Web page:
Tevez revels in City parade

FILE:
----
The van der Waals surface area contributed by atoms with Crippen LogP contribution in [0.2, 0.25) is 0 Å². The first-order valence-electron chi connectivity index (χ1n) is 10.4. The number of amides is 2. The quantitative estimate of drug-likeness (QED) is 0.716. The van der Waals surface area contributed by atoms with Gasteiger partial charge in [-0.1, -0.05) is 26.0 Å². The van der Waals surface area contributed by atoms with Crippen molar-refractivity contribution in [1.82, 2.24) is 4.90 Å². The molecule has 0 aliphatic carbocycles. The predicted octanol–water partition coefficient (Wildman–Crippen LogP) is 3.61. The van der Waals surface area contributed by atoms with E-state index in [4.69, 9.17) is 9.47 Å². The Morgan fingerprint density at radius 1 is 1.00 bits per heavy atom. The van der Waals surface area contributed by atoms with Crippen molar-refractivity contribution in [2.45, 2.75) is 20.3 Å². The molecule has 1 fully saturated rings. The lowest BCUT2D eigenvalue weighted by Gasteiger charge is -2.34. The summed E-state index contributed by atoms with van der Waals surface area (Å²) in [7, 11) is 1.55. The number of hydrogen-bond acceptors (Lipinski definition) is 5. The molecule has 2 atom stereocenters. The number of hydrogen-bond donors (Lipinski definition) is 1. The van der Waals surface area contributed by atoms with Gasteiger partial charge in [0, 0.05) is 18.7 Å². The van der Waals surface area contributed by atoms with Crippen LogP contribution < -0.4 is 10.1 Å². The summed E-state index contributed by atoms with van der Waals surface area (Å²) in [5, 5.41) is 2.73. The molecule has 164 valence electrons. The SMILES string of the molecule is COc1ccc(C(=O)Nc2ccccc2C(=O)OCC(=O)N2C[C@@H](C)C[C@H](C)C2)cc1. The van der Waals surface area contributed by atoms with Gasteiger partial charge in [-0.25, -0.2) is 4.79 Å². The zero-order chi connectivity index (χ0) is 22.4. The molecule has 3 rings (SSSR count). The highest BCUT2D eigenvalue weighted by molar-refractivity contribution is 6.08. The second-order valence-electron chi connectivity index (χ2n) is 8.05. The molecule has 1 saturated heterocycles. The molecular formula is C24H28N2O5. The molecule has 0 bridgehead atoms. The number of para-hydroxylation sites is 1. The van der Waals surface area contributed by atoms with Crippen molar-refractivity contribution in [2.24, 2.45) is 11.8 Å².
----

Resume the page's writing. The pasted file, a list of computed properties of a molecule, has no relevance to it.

It had been suggested instead of climbing aboard the bus taking the Blues from the centre of Manchester to their Eastlands home to parade the FA Cup, Tevez would be on a flight back to Argentina, effectively the final snub of his City career. Instead, the 26-year-old was with his team-mates - with the exception of Mario Balotelli, who is said to have been given permission to return home by Roberto Mancini - to mark the end of City's 35-year wait for a trophy. "In my mind, there was never a question as to whether I would be there," said Tevez. "It is a great day for Sheikh Mansour, who has given so much to the club, and also the fans, who have waiting so long and so patiently as well as the players who have given their all to make this possible. "No-one had to persuade me to be here. I simply wouldn't have missed this event." The South American was one of the main figures to take the fans' acclaim as they lined the route in their thousands before a spectacular party at Eastlands. Tevez did more than anyone to ensure the Blues' campaign ended on a high note, with an automatic place in next season's Champions League group phase now assured following yesterday's win at Bolton. He would certainly leave a big hole in Mancini's squad if he was to leave for Spain or Italy. However, that would presumably just bring even more pressure from manager Roberto Mancini for further investment, even though Sheikh Mansour has already spent £350million on players since his takeover three years ago. Vincent Kompany is undoubtedly one of the best purchases. And having been crowned fans' player of the year at a function last night, the Belgian is already looking forward to further glories. "We had a good season but the reality is we didn't finish champions, so there is obviously a gap (nine points) between first place and second and third," said Kompany. "We will do everything we can to bridge that gap. If the club decides to buy it will make sense but hopefully this team will be stronger, regardless of that." Kompany certainly does not feel any sense of inferiority when he assesses City's strengths against those of their rivals. "There has been very little in our games with United, Chelsea, Liverpool, Arsenal and Tottenham," he said. "We will do better next season than this and the gap is going to get smaller." As someone who was part of Sir Alex Ferguson's backroom team during the Scot's difficult early years at Old Trafford, City assistant boss Brian Kidd knows such progression cannot be rushed. Kidd retains enough affinity for his old club to be attending Saturday's Champions League final at Wembley. And he does not feel it will be long before City are battling on an equal footing. "I don't see why not," he said. "We are a young squad and the players who have come in from abroad will learn from it. "If you look back in the 80s when the boss - Fergie - came in, people forget there was 30,000 in there watching Wimbledon. "It is a long, hard process but when you win something it becomes intoxicating."